Chapter 1--History Theory Research Strategies

Infants, Children, and Adolescents (6th Edition)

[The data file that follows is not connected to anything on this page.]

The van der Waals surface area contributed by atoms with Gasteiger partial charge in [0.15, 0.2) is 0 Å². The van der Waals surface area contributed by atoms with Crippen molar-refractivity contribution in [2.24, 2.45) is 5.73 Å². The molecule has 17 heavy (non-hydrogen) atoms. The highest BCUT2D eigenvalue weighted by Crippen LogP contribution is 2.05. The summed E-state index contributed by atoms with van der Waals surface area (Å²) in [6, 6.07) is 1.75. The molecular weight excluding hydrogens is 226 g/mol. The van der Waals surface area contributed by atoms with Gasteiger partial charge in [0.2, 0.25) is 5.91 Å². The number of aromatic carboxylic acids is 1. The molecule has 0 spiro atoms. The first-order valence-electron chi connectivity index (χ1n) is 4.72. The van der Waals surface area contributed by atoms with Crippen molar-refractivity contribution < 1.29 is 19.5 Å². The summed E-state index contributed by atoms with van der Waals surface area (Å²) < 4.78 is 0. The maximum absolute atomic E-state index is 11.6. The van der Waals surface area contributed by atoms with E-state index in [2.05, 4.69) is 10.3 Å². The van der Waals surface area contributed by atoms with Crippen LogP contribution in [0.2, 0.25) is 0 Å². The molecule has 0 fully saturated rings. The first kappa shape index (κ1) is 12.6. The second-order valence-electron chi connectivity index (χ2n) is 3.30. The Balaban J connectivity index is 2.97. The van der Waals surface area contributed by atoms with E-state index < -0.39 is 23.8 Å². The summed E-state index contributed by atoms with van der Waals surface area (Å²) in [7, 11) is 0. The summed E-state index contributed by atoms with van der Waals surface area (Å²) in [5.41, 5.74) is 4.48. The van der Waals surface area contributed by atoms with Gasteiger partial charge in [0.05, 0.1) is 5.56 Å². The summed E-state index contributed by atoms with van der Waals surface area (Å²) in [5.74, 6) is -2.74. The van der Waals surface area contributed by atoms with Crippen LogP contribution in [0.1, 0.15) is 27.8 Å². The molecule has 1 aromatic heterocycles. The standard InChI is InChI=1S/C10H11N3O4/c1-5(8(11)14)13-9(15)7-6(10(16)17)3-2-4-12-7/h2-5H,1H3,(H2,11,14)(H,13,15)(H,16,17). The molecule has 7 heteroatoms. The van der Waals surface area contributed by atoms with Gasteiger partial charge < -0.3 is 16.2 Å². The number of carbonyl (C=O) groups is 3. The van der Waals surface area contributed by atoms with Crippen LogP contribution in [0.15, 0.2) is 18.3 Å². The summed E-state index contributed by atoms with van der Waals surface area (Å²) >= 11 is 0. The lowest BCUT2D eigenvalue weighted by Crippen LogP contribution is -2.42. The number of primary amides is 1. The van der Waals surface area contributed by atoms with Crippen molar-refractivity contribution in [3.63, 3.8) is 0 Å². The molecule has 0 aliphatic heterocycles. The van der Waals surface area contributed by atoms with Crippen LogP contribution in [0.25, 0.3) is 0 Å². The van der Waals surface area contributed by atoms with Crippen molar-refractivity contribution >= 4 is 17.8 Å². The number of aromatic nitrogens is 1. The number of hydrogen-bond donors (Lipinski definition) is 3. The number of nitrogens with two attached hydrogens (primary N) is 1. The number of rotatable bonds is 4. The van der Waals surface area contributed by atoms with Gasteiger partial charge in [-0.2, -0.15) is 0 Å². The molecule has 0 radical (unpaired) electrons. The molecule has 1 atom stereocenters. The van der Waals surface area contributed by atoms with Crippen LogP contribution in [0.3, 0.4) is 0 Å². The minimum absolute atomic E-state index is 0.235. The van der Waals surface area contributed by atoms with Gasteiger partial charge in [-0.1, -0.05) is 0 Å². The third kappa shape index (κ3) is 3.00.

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Unformatted text preview: In fan ts an d Chil dr en EDPS Y 254 Chapter 1: History, Theory, and Research Strategies What i s Ch il d De ve lopme nt? Understanding all aspects of human constancy and change from conception through adolescence Interdisciplinary St udying Ch ild Deve lo pme nt Syst ematic Ob serv atio n Naturalistic Observation In the “field” or natural environment where behavior happens Structured Observations Laboratory situation set up to evoke behavior of interest All participants have equal chance to display behavior Intervie ws Clinical Interview Flexible, conversational style Probes for participant’s point of view Structured Interview Each participant is asked same questions in same way May use questionnaires, get answers from groups Ps ychophysio lo gic al Methods Autonomic nervous system activity Heart rate, blood pressure, respiration, pupils, stress hormones Brain Function EEG Functional brain imaging (fMRI) Other rese arch me thods Case study Self reports Correlational or experimental design Longitudinal or cross-sectional design -what are the pros/cons of each? Ch il dre n’s Re se arch Rights Protection from harm Informed consent Privacy Knowledge of results Beneficial treatments Pe rio ds o f De ve lo pme nt Prenatal Infancy and Toddlerhood Early Childhood Conception to birth Birth to 2 years 2 to 6 years Middle Childhood 6 to 11 years Adolescence 11 to 18 years Emerging Adulthood 18 to 25 years Do main s o f De ve lo pme nt Domain Physical Changes in Body size & proportions, appearance Function of body systems, health Perceptual & motor capacities Cognitive Intellectual abilities Social Emotional communication Self-understanding, knowledge about others Interpersonal skills & relationships Moral reasoning & behavior Hist oric al Foundatio ns Medieval Times Chiddhood is a separate phase of life w/special needs Reformation (Puritans) Children are born evil, stubborn, need to be civilized child rearing was top priority John Locke tabula rasa; “blank slate” Jean Jacques Rousseau Children are noble savages who may be harmed by adult training Hot t opic s Continuous versus Discontinuous? One course or Many different courses of development? Nature versus Nurture? Stability versus Potential for Change? Most contemporary theorists recognize the balance of both sides of these issues. Co ntin uous or Disc ontin uous De ve lo pme nt On e c ourse or ma ny course s o f developme nt Stage theorists believe that all child follow the same course of development Different contexts, unique combinations Contemporary theorists recognize the multi-layered and complex aspects of children’s lives Natu re ve rsu s Nu rtu re Genetics Stability In born, innate Biological Environment Change Social world Influence biological and psychological development Th eories Related to Ch ild De ve lopment Ea rly s cientif ic st udy of d eve lo pme nt Evolutionary theory Darwin The most desirable and useful abilities and characteristics have been selected for and reproduced over many generations Normative approach averages based on large numbers of people ”typicality” Mental testing Simon and Binet Freud’s Pe rso nality ThId eory Largest portion of the mind Unconscious, present at birth Source of biological needs & desires Ego Conscious, rational part of mind Emerges in early infancy Superego Our conscience Develops from ages 3 to 6, from interactions with caregivers Freud’s Psyc hose xual Sta ges Oral Anal Phallic Latency Genital Er ik so n’s Psyc hosocial Sta ges Basic trust v. mistrust Birth–1 year Autonomy v. 1–3 years shame and doubt Initiative v. 3–6 years guilt Industry v. inferiority 6–11 years Identity v. identity confusion Intimacy v. isolation Adolescence Emerging Adulthood Generativity Adulthood v. stagnation Integrity v. despair Old Age Be havio rism & So cia l Learnin g Classical Conditioning Stimulus – Response Operant Conditioning Reinforcers and Punishments Social Learning Modeling Vyg otsk y’ s So cio cultural Th eory Transmission of culture to new generation Beliefs, customs, skills Social interaction necessary to learn culture Cooperative dialogue with more knowledgeable members of society Pia get’s St ages of Cognit ive De ve lo pme nt Sensorimotor Birth–2 years Preoperational 2–7 years Concrete Operational Formal Operational 7–11 years 11 years and older In fo rm atio n Pro cessin g View the mind as a computer Believe that children are active beings Continuous development is supported with these types of theories Flow charts are often used to display these types of theories In fo rm atio n-Pro cessin g Evo lutio nary De ve lo pmental Psyc hology Seeks to understand adaptive value of human competencies Examples? Se nsit ive Perio d An optimal time for certain capacities to emerge Individual is especially responsive to environment Later development is hard to induce Boundaries less defined than a critical period Jeannie example Ecolo gic al Sy stems Th eory Urie Bronfrenbrenner Microsystem- immediate environment Mesosystem- connections among microsystem (church & family) Exosystem- do not include child but affects their experiences Macrosystem- culture Chronosystem- temporal dimension; not static Ec olo gical Syst ems Theory Dyn amic Syst ems Pe rsp ective Integrated system Dynamic=constantly in motion Active child Examples? Dyn amic Syst ems Pe rsp ective Class Ac tivi ty-Resi lie nce Ask students to work in groups/pairs to identify a stressful time in their own childhood. Were there one or more adults whose presence made that time more manageable? If so what were the qualities of the relationship between the adult and the student that contributed to the student’s ability to cope? What evidence do we have today that communities are attempting to foster resilience in some, especially those at-risk for emotional or behavioral difficulties? In what ways do you think you can help build children’s capacity to reduce their exposure to risk and affect a positive change in children’s environments within your future classroom? Devise an intervention that draws from heredity and environment ...